Putting the pieces together, this special issue which builds on the above and elaborates on it can be situated in the field of the so-called Literary Translator Studies. As pointed out by Kaindl, Kolb and Schlager (2021) in a recent volume dedicated to this emerging field within the Translation Studies, the term relates to those studies which bring the translating persons into the centre of attention and suggest various approaches to analyze them “not as functioning units but as human beings in their uniquenes” (cf. Kaindl, Kolb and Schlager 2021: cover text). In the volume’s introductory pages, Kaindl (2021) recalls how a greater focus on the person of the translator has been present in Translation Studies for a few decades already, but how a decisive impulse towards this direction came especially thanks to the contributions of Chesterman (2009) and Pym (2009), published within the special issue “Translation Studies: Focus on the Translator” of the journal Hermes – Journal of Language and Communication in Business.[7] In the light of the “call for humanization” (Pym 2009) launched on that occasion, the interest in the biographical, social, cognitive, pyschological and individual aspects of translatioral subjects has increasingly grown, especially with regard to literary translators.

The concept of Embodiment provides, we claim, a very useful and rich framework to this emerging research field – if it is brought back to its philosophical origins ─ that is to the idea of Leib. This is the perspective we propose with the papers collected in this special issue.

4. On the special issue’s various contributions

The volume opens with the contribution of Wolfgang Tschacher, which offers a general introduction to the concept of Embodiment. The author describes several empirical case studies in the fields of psychology and neuroscience which provide scientific evidence for bidirectional relationships between mind, environment and body. By presenting and discussing the encompassing theory of “4E Cognition” (embodied, enactive, embedded, extended), the paper highlights the still controversial aspects of the Embodiment perpective and its potential large scope, also for translational studies. As empirical evidence shows, Embodiment has already radically changed the way we comprehend cognition.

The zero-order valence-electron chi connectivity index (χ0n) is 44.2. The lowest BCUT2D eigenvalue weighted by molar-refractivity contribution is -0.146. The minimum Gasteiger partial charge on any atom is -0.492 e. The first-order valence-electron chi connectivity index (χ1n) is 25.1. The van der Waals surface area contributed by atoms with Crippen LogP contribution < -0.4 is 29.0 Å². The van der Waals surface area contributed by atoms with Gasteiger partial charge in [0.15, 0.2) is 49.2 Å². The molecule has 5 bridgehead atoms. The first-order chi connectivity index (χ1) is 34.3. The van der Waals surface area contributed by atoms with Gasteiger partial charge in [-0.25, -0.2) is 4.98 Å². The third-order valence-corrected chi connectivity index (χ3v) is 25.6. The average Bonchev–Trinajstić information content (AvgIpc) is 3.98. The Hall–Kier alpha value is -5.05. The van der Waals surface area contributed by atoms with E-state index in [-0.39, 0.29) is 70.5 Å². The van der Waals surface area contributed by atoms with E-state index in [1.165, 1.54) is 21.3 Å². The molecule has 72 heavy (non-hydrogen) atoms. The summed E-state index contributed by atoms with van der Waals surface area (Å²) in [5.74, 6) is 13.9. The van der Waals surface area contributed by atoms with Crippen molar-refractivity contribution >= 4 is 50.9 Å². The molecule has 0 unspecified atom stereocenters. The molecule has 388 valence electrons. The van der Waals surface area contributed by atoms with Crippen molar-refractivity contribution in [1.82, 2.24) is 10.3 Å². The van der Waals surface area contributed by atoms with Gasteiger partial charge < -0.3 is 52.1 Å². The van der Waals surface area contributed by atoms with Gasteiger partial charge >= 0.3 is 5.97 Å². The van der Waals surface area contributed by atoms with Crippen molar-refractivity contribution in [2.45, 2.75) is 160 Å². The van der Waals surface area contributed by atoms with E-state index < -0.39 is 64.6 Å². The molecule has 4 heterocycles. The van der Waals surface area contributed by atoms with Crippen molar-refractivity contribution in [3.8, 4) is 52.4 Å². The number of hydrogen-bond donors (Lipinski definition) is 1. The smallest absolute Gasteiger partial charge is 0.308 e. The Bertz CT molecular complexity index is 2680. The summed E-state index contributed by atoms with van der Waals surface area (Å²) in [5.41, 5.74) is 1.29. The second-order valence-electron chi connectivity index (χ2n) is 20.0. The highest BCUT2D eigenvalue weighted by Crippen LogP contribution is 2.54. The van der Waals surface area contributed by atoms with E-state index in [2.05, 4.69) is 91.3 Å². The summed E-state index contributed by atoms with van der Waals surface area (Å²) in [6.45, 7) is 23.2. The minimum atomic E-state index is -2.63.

The contribution of Clive Scott proposes a deeply Leib-oriented approach to literary translation. Drawing inspiration mainly from Merleau-Ponty, he conceives the translational act as an encounter between the body of the text and the body of the reader, which leads him to argue the thought-provoking thesis that the translational act is much more a psycho-physiological response to the text in its materiality rather than a question of meaning interpretation and choice. This thesis is supported through the translation of stanzas from Hugo’s “Booz endormi”, which highlights the multidimensional facets of rhythm and the way they influence the act of translation.

Just as Clive Scott, also Franco Nasi emphasizes the kinaesthetic experience that language and thus also literary translation implies. The phenomenon relates in his case particularly to rhythm, as he shows by the example of the “psychic rhymes and rhythms“ of Walt Whitman and Mark Strand. Analyzing a couple of tentative Italian translations of their poems, Nasi invites to pursue a theory of translation capable of listening to the pulsing of the body and mind, going beyond predictiveness, regularity and norms.